Skip to main content

Everything we know about the Microsoft Band 2

The curvaceous Microsoft Band 2 got its big reveal at the #Windows10Devices event in NYC. The previous leaks appear to have panned out, as the Band 2 sports as striking curved screen with a sleek metallic finish.

Here's everything we've learned about Microsoft's latest answer to fitness tracking (and don't call it a smart watch!)

The original Microsoft Band, dubbed as a 'learning experience' by Microsoft, launched only in the US and UK. Microsoft seems far more confident about the new Band, and as a result, it's widely expected to be launched in a wider selection of territories. Unfortunately only US, UK and Canadian availability has been confirmed so far.

The Microsoft Band 2 retains all the features found in the first Microsoft Band while bringing some new capabilities to the table.

Specs & Features

MaterialThermal plastic elastomer silicone vulcanate (TPSiV)
Display Size32mm x 12.8mm
Display TypeCurved AMOLED
Resolution320x128 pixels
Battery48 hours (GPS may impact battery life)
Average Charge TimeFull charge in less than 1.5 hours
Battery TypeLi-polymer
Operating Temperature Ranges-10°C to 40°C (14°F to 104°F)
Maximum Operating Altitude-300m to +4877m
SensorsOptical heart rate sensor
3-axis accelerometer
Ambient light sensor
Skin temperature sensor
UV sensor
Capacitive sensor
Galvanic skin response
AdditionalTechnology Haptic vibration motor
ConnectivityBluetooth® 4.0 LE
Supported mobile devicesWindows Phone 8.1 update or greater
iPhone®5, 5C, 5S, 6, 6 Plus with iOS® 8.1.2 or greater
Android™ 4.4 or later phones with Bluetooth®

The Microsoft Band 2 sports much of the same functionality as its predecessor, with a few key upgrades. On the health side of things, popular weight-loss app Lose It! will be lending their services to the Band ready for its October 30th launch. They also appear to be developing apps for Windows devices in kind. The Band 2 retains Cortana integration, and the mail, texting and other notification features from the first Band. Uber will also support the new Band, presumably allowing you to summon cabs directly from your wrist using the Band's GPS sensor.

The new Band is packing a barometer, which measures elevation. As a result, you should get more accurate caloric burn readings when biking uphill, or climbing. The data from the barometer and the other sensors is stored in the Band until you connect it to an iPhone, Android phone or Windows Phone using Bluetooth. The data then gets pushed to the Microsoft Health app, which recently got a design refresh, in addition to the Microsoft Health dashboard online.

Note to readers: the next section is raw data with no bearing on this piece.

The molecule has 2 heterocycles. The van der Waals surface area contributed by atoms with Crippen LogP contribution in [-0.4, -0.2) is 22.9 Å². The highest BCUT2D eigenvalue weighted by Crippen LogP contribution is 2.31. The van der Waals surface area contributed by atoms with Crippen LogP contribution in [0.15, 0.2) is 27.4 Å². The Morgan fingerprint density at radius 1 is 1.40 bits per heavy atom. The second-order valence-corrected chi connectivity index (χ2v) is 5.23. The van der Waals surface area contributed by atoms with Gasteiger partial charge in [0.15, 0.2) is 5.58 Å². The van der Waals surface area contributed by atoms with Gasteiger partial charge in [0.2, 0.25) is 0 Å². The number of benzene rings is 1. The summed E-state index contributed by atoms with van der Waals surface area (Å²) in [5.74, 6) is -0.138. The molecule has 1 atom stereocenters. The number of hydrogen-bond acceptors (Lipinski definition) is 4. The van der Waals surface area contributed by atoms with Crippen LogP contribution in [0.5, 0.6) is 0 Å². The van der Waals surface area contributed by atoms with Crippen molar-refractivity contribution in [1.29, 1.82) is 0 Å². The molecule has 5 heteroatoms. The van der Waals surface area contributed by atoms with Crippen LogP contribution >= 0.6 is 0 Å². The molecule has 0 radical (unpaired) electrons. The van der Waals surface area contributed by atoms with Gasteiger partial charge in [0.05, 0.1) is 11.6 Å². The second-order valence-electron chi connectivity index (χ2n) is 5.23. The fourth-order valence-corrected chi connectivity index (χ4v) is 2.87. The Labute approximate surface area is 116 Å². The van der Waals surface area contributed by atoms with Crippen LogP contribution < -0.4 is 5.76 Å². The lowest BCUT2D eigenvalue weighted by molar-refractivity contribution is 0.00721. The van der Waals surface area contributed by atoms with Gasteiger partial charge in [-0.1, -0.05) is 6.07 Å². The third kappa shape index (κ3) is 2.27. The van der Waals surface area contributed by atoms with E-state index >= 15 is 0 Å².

Beyond internals, the Microsoft Band 2 has undergone a pervasive design refresh. The material used for the straps is far more malleable than the first iteration, and the curved edges help it to sit more naturally on the wrist. The battery has moved to the end of one of the straps and is charged using a new custom cable that attaches to the end of the strap.

Pricing and Availability

The Microsoft Band will be available in the US and Canada on October 30th, for $249.99 and $339.99 respectively. Brits will have to wait a little longer for a November 19th launch with a £199.99 price tag. There's currently no information about availability in other territories, but stay tuned to Windows Central for updates.

Pre-order the Microsoft Band 2 from Microsoft (opens in new tab)

Dan and Mark are in NYC checking out everything Microsoft announced at their #Windows10Devices event. Keep your eyes on Windows Central for all the latest Microsoft Band 2 news and a full review later on.

For the rest of our NYC #Windows10Devices coverage head here:

  • Lumia 950
  • Lumia 950 XL
  • Surface Pro 4
  • Surface XL
  • Microsoft Band 2
Jez Corden
Jez Corden

Jez Corden is a Senior Editor for Windows Central, focusing primarily on all things Xbox and gaming. Jez is known for breaking exclusive news and analysis as relates to the Microsoft ecosystem while being powered by caffeine. Follow on Twitter @JezCorden and listen to his Xbox Two podcast, all about, you guessed it, Xbox!

  • I really hope they'll keep their promise to launch it worldwide
  • Yes at least to the "apple countries" market as a start, it's time to flex muscles!   Anyone wants my Band v1 for just 160€ :D :D ?
  • 1.60 Euros? I'll buy it! :P
  • Correction: You mean Surface countries.
  • Pity it's not for swimming but I love the redesign! Looks positively sexy! Can't wait to try it out!